Dangers of refrigerant leaks in cold stores

Cold stores are an inherently high-risk environment. Shaun Evers, managing director of Stonegate Instruments, highlights how smart technology can help minimise these risks.

Leeds, UK: “While many of the risks in cold stores stem from exposure to cold temperatures, the refrigeration systems in these spaces can pose additional risks if a gas leak occurs.

Cold stores are a key link in modern industrial processes and are essential in terms of the safety, hygiene and competitiveness of many operations. Although the top priority when managing a cold store is usually to keep goods within the required temperature range to avoid spoilage, it is equally vital to protect workers from hazards such as exposure to cold, entrapment, and slips, trips and falls. Unfortunately, one area that is often overlooked from a health and safety perspective is the detection of refrigerant gas leaks.

Detecting such leaks has a triple goal – protecting people and facilities from the dangers posed by exposure to refrigerant gases; ensuring the efficient operation of equipment to reduce operating costs; and preventing damage to the environment.

Harmful effects of gas leaks
Refrigerant gas leaks are the foremost contributor to energy loss in modern refrigeration and heating, ventilation, and air conditioning (HVAC) systems. When a leak occurs, these systems become inefficient and needs to work harder to maintain capacity. This directly translates to increased energy and operating costs.

Additionally, if coolant leaks from a system, it can rapidly evaporate into a lethal gas which can cause cause breathing difficulties, coughing, nausea and vomiting, skin and eye irritation, and headaches. In severe cases, it can even result in asphyxiation.

Shaun Evers, managing director of Stonegate Instruments

Of course, as gas gets released into the atmosphere, it also has an environmental impact as it causes ozone depletion and contributes to global warming.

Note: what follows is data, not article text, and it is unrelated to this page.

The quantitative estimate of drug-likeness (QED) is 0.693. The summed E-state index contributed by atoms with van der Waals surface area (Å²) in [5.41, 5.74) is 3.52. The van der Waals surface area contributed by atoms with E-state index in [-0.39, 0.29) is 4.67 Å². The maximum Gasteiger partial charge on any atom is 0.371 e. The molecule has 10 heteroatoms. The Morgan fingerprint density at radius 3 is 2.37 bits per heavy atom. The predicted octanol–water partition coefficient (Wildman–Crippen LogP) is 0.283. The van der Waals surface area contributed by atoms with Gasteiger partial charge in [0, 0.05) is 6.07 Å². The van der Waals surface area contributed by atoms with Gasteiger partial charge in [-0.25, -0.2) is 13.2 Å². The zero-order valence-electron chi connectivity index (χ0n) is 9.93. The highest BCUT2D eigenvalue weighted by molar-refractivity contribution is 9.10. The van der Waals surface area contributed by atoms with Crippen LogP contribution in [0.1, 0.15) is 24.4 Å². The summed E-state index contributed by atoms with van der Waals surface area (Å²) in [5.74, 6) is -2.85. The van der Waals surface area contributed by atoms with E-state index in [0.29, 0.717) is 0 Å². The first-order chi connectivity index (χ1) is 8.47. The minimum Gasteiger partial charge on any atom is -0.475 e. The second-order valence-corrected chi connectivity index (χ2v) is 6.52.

Technology to the rescue
Detecting a gas leak can be challenging as refrigerant gas is both odourless and colourless. In fact, it is estimated that 60% of gas escapes before anyone notices. While there are a several things that can be done in the case of a suspected leak, nothing can replace the accuracy and efficiency of using specially designed technology for this task. Whether a leak results from mechanical damage, equipment failure or poor maintenance, a gas detection system can help prevent a minor incident from becoming a crisis.

Designers and manufacturers of electronic equipment for the refrigeration and HVAC industries have worked diligently over the past few years to improve the effectiveness of refrigerant, toxic and combustible gas sensors, with modern sensors boasting greater intelligence and capabilities to combat risks posed by toxic and non-toxic gases.

Thanks to rapidly evolving technology, the latest generation of sensors and systems are smart, self-contained single fixed gas sensors which are particularly suited to detecting gases associated with refrigeration and HVAC units. Many of these sensors have a proven return on investment of just two years, and that is without taking into consideration the cost of repairs to an existing faulty system.

Smart sensor equipment with signalling alarms, LED lights that indicate the presence and status of each sensor, as well as audio/visual alarms to alert staff, is also available. These systems help ensure that leaks are quickly identified and repaired at the first opportunity, minimising the various associated risks.